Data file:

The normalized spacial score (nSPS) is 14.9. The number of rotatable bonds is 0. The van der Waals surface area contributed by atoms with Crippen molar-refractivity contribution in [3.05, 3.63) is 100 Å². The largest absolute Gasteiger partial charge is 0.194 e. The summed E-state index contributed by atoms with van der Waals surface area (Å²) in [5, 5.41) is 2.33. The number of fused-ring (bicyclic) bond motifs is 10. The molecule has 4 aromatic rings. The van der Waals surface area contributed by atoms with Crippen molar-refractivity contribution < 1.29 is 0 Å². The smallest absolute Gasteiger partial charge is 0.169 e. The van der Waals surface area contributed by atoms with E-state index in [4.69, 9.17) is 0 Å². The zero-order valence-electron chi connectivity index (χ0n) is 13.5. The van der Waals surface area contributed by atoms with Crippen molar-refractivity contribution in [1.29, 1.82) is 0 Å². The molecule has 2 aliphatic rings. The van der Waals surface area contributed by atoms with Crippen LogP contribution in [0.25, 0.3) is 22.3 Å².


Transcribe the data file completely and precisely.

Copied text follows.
The normalized spacial score (nSPS) is 14.9. The number of rotatable bonds is 0. The van der Waals surface area contributed by atoms with Crippen molar-refractivity contribution in [3.05, 3.63) is 100 Å². The largest absolute Gasteiger partial charge is 0.194 e. The summed E-state index contributed by atoms with van der Waals surface area (Å²) in [5, 5.41) is 2.33. The number of fused-ring (bicyclic) bond motifs is 10. The molecule has 4 aromatic rings. The van der Waals surface area contributed by atoms with Crippen molar-refractivity contribution < 1.29 is 0 Å². The smallest absolute Gasteiger partial charge is 0.169 e. The van der Waals surface area contributed by atoms with E-state index in [4.69, 9.17) is 0 Å². The zero-order valence-electron chi connectivity index (χ0n) is 13.5. The van der Waals surface area contributed by atoms with Crippen molar-refractivity contribution in [1.29, 1.82) is 0 Å². The molecule has 2 aliphatic rings. The van der Waals surface area contributed by atoms with Crippen LogP contribution in [0.25, 0.3) is 22.3 Å².